Federal policy and reform

Parents without Social Security numbers can now contribute to the FAFSA. But schools are still working to support families that have to manually enter financial information.

The president’s pitch to continue some pandemic-era programs and increase financial aid faces a hostile Congress.

Students say hands-on help has been crucial for navigating FAFSA challenges. But school counselors can’t help parents without Social Security numbers until federal officials fix a critical issue.

To truly close the digital divide, a new National Education Technology Plan calls for schools to move from passive use to active learning.

The Biden administration highlighted tutoring in Chicago and efforts to combat chronic absenteeism in Detroit as officials urged schools to do more to raise student achievement.

Another 35 states have signed on to offer Summer EBT. Among them: Colorado, Illinois, Indiana, Michigan, New Jersey, New York, Pennsylvania, and Tennessee. Eligible families will get $120 per child to boost their grocery budgets when school isn’t in session.

Three private vendors serving Illinois also secured grants to add electric buses to their fleet.

U.S. rises in world rankings for math, reading, science as other countries’ performance slips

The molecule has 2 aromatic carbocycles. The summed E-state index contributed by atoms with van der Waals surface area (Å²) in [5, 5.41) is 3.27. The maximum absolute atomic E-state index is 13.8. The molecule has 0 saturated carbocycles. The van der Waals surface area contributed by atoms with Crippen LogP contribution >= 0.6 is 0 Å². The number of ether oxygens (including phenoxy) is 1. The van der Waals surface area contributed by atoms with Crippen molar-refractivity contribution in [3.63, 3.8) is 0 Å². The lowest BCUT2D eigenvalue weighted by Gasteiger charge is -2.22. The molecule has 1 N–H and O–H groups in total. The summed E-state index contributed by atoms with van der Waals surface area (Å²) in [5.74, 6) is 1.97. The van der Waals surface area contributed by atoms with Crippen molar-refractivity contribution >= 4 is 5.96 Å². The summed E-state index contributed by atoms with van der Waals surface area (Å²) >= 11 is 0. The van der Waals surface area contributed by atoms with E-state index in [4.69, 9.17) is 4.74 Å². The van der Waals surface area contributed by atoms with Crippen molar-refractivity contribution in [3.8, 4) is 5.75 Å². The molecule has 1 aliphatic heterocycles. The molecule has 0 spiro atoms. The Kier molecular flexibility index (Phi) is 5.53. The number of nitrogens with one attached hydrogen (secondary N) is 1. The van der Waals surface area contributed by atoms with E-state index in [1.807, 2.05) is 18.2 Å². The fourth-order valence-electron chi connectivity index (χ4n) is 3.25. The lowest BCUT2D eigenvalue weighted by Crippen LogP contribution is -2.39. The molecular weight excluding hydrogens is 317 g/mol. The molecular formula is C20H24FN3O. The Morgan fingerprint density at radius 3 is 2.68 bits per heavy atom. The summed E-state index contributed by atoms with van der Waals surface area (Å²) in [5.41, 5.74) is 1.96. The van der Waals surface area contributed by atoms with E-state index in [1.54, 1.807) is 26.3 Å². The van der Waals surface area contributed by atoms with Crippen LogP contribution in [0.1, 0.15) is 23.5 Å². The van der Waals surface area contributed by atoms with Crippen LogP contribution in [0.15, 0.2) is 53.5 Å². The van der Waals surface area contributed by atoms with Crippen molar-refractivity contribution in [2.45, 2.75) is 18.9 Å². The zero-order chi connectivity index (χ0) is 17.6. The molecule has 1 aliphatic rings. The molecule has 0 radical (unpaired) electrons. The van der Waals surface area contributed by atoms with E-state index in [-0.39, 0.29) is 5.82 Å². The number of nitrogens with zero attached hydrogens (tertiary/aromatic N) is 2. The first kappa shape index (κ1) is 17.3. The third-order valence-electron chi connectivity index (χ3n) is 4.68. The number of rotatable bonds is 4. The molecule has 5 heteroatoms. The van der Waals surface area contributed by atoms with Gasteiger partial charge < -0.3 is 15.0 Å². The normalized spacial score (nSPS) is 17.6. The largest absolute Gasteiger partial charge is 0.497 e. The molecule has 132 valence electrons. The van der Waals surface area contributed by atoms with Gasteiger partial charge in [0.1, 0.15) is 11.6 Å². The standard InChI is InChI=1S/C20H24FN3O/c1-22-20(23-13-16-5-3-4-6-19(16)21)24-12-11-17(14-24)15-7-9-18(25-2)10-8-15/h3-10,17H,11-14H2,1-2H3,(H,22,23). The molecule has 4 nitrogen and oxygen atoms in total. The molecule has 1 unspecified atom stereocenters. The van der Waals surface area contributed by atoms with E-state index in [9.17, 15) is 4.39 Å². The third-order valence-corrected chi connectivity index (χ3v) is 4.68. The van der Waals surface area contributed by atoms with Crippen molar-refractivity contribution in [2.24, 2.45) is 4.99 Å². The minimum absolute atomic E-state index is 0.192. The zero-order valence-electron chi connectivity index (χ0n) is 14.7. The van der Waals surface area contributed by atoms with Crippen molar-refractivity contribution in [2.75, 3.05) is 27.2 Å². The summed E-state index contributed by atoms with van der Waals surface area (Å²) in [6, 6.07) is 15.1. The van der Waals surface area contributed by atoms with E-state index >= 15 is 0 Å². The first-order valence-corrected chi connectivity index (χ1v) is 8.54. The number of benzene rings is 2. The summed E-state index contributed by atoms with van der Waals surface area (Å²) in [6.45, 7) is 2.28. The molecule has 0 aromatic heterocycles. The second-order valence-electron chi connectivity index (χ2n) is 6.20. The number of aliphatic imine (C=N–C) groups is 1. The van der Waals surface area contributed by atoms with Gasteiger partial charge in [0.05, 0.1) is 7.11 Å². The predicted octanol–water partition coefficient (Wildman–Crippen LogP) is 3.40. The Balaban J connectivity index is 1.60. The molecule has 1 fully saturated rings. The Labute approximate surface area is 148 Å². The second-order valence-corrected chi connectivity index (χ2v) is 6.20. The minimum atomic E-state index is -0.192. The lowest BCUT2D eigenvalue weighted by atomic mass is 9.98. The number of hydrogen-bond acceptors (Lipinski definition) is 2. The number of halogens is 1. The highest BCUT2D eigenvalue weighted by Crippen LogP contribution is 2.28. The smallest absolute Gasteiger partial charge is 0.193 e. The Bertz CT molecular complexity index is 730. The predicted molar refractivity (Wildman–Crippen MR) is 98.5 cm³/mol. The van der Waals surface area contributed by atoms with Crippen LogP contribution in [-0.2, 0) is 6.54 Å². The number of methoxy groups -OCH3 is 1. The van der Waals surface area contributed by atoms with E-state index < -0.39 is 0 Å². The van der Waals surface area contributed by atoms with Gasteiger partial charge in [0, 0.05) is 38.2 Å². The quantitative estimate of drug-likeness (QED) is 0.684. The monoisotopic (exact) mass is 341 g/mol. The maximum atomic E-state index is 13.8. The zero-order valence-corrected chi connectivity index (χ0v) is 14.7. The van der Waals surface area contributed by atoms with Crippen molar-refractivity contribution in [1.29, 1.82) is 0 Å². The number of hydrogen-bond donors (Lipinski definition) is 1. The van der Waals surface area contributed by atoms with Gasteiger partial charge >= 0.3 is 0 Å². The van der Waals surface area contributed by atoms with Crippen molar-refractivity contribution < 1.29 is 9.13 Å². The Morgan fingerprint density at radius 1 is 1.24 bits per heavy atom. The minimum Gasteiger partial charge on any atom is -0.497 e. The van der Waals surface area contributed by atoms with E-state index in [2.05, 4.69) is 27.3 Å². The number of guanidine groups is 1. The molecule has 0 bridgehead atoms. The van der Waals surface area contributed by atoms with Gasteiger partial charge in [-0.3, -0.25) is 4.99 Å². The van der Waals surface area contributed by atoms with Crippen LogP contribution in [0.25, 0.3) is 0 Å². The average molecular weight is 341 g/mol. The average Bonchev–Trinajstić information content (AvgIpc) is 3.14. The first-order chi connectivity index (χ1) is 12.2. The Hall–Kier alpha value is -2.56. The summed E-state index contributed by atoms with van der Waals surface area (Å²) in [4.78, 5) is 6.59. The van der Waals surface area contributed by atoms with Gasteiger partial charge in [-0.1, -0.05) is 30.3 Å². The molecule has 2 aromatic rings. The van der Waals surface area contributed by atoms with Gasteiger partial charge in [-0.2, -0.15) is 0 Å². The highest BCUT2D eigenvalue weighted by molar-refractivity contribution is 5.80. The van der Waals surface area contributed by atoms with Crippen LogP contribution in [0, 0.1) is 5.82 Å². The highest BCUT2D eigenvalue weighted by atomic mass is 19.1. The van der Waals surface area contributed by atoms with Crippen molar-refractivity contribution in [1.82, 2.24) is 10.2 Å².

The drop in suspensions likely reflects a combination of fewer students learning in person and a reticence among educators to remove students from the classroom.

Aging school buildings, lagging teacher pay: ‘The needs are so great,’ says head of Memphis district.

Federal education officials have received at least nine complaints involving antisemitism or Islamophobia on college or K-12 campuses since Hamas attacked Israel last month.

A long-awaited Biden administration program is putting $12.5 million toward school integration efforts.

A new federal rule permits 3,000 more districts to give free meals to all students. But without additional funding from Congress, many will likely hold off.

The group will begin meeting in early November and report to the legislature by Jan. 6.

“I would love us to try to agree on some goals,” said Arne Ducan at a forum on Tuesday. “I don’t have a lot of optimism that it’s going to come at the national level.”

Most federal money supports low-income students, English language learners, students with disabilities.

Here’s what we know: high-poverty schools face a bigger cliff, that more federal money won’t be forthcoming, and that school budgets will be shaped both by districts’ own financial decisions and those made by state politicians.

The inspector general found they fraudulently got federal loans during the early days of the COVID-19 pandemic in 2020.